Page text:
Scripture Readings: Book of Sirach 3:17-18, 20, 28-29; Letter to the Hebrews 1218-19, 22-24; Gospel According to Saint Luke 14:1, 7 – 14
All three Mass readings from the Bible this Sunday are gems of wisdom and joy for those who take them to heart and strive to put them into practice. As the Bible or Sacred Scripture is the very Word of God, we should take the texts seriously and with a joyful attitude, as they are words of salvation for us in Jesus Christ.
The Book of Sirach, composed about two hundred years before the birth of Christ, is a collection of sayings intended to guide the reader along the way of God’s path. The message is that the truly wise person adheres to God, but does so in humility, because presumption and pride estrange one from God.
Spiritual wisdom is understood in the Book of Sirach as an interior disposition towards God. Humility is an attitude of bending before God, submitting one’s will in order to take up God’s will. This entails sacrifice, to let go of one’s own ways, but is ultimately the only satisfactory way to go. All of us are called to be the “poor of God,” the anwim, in Hebrew, that is, people who out of love for God are dependent on God, preferring this above all else in the journey through life.
Christ speaks of such people as “gentle and humble of heart,” in the Gospel of Saint Matthew, chapter 11, verse 29. Such people mysteriously and clearly point others in the direction of God and toward the beauty of God’s ways.
Humble behavior in daily life is not about a poor self-image or annihilating one’s personality, but a reflection of one’s interior disposition toward God, displayed especially in gentleness and kindness, even extended to those who may in fact be difficult persons.
Such good behavior gains the esteem and affection of others. People like to be around such people. There is nothing weak in the attitude of humility and meekness, but real strength in taking one’s right place before God. As God is Creator, we are the servants of God, willing to risk all to have the life of God within us.
Interior dispositions guide the outward conduct of our lives. To be “great” actually means to be “small,” and therein finding favor with God. God’s humble ones are always open to God’s Word and inspiration, eager to give an attentive ear to what God is trying to teach and say. How best to receive this help from God? Most especially through daily reflecting on God’s holy Word, Sacred Scripture, and participation in the Sacraments of the Church.
Moving to the reading from the Letter to Hebrews assigned to this Sunday, we find a wonderful message in a very few verses regarding various aspects of the Christian vocation. It is intended to inspire an appreciation for the grace and greatness of belonging to God. This is the reward of the just, to belong to the “God of all,” not of a single people, but of all nations. From this should flow a life of gratitude and making one’s entire life a worship of the Creator and Savior of all people.
The Gospel passage this Sunday is also about a humble attitude, expressed in terms of attending a wedding feast. Jesus outlines a rule of conduct that touches the basic human attitudes of pride and humility. Using the example of a marriage celebration, Jesus exhorts the guests to consider their conduct.
At the time of Jesus there was a prescribed formality in the seating of the guests at a wedding. The most important guests usually arrived at the last moment. Consequently any social climber taking a top place could easily be displaced by a late arriving, but more “important,” guest. The social climber would then have to move down, shame-faced no doubt, farther from the bride and groom. In fact he or she must go down to the bottom of the hall as other places closer to the wedding couple would be already occupied.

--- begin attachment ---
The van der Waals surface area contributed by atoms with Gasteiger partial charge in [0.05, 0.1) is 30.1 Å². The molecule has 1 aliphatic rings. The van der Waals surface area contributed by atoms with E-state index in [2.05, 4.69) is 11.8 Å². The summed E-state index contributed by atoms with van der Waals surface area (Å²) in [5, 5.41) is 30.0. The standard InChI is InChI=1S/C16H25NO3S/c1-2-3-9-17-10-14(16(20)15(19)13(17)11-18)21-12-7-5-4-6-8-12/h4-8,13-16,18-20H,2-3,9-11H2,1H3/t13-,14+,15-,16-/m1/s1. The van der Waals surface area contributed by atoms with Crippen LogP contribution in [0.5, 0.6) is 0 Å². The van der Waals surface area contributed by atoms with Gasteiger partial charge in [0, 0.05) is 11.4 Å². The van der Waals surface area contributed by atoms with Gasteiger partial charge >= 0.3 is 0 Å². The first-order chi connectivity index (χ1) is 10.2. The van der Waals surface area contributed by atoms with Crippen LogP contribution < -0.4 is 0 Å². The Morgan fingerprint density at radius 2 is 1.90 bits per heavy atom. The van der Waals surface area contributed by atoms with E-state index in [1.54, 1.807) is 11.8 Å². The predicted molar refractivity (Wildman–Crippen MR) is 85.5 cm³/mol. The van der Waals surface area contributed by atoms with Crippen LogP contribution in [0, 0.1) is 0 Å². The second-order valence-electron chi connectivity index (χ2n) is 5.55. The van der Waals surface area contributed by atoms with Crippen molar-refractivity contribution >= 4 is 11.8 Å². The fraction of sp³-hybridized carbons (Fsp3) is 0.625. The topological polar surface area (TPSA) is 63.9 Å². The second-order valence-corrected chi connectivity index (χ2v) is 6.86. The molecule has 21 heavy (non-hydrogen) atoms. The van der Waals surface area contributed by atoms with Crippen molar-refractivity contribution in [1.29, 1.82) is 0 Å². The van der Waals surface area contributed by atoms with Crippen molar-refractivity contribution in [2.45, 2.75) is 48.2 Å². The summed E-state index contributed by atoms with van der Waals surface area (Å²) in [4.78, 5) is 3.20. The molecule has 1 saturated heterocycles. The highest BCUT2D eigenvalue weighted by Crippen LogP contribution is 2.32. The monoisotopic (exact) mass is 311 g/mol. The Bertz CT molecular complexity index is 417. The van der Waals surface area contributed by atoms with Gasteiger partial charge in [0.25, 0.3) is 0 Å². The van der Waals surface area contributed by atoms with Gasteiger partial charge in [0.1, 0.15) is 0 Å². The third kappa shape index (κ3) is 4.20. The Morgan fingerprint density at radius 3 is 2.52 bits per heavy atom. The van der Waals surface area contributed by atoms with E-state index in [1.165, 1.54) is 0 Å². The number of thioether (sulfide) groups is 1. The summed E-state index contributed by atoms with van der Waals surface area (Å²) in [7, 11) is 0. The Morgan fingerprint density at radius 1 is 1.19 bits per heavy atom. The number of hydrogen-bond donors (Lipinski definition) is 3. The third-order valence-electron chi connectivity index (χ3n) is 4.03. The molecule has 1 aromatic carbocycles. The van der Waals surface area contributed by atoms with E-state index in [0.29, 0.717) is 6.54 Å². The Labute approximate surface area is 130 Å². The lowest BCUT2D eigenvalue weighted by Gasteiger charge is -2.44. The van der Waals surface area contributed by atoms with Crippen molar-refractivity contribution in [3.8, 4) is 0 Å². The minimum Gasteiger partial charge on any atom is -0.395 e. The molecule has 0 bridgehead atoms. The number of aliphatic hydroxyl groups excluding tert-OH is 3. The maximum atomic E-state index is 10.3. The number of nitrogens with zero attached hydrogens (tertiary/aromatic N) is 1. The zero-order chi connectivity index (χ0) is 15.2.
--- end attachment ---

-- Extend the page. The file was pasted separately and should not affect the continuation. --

Jesus is not advising the guests to automatically take a lower place in order to be called up higher beside the hosts, but states that the result such conduct, of taking a lower place from the beginning, in humility, will naturally lead to a higher place.
The point being made by Jesus is not so much about marriage etiquette, but an approach to life and God. In such a realm it is God who will humble or exalt. It is the interior attitude, which matures throughout one’s life that will be taken into account when each stands before God at the end of life.
Moving from the wedding feast imagery, Jesus turns to the host. The host is advised not to be in the habit of only inviting to his home for lunch or dinner his relatives and wealthy neighbors. Rather, hospitality must be open to all, and especially the poor and the handicapped. As God calls to himself such ones, disciples of Jesus must do likewise.
Being a follower of Jesus calls for such openness. As God acts and as Jesus acted in his lifetime, so should the followers of Christ always act. This is another aspect of the paradox of Christian life, that what looks like foolishness is in fact divinely-inspired wisdom. Jesus asks in another place in the Gospels, found in Luke 6:32-34, “If you love those who love you, what credit is that to you?”
Jesus concludes the text today with the notion that those who act justly in the full biblical sense, that is, living deeply religious lives in a relationship of intimacy with God, will be rewarded by God at the resurrection.
Along the same lines, we are reminded of a passage from the Letter of Saint James to some members of the Church who despised the poor: “Listen, my beloved brothers and sisters. Has not God chosen the poor in the world to be rich in faith and to be heirs of the kingdom that has been promised to those who love him?” (James 2:5).
This important teaching was vital to the early followers of Christ and it is remains so and a challenge to us today.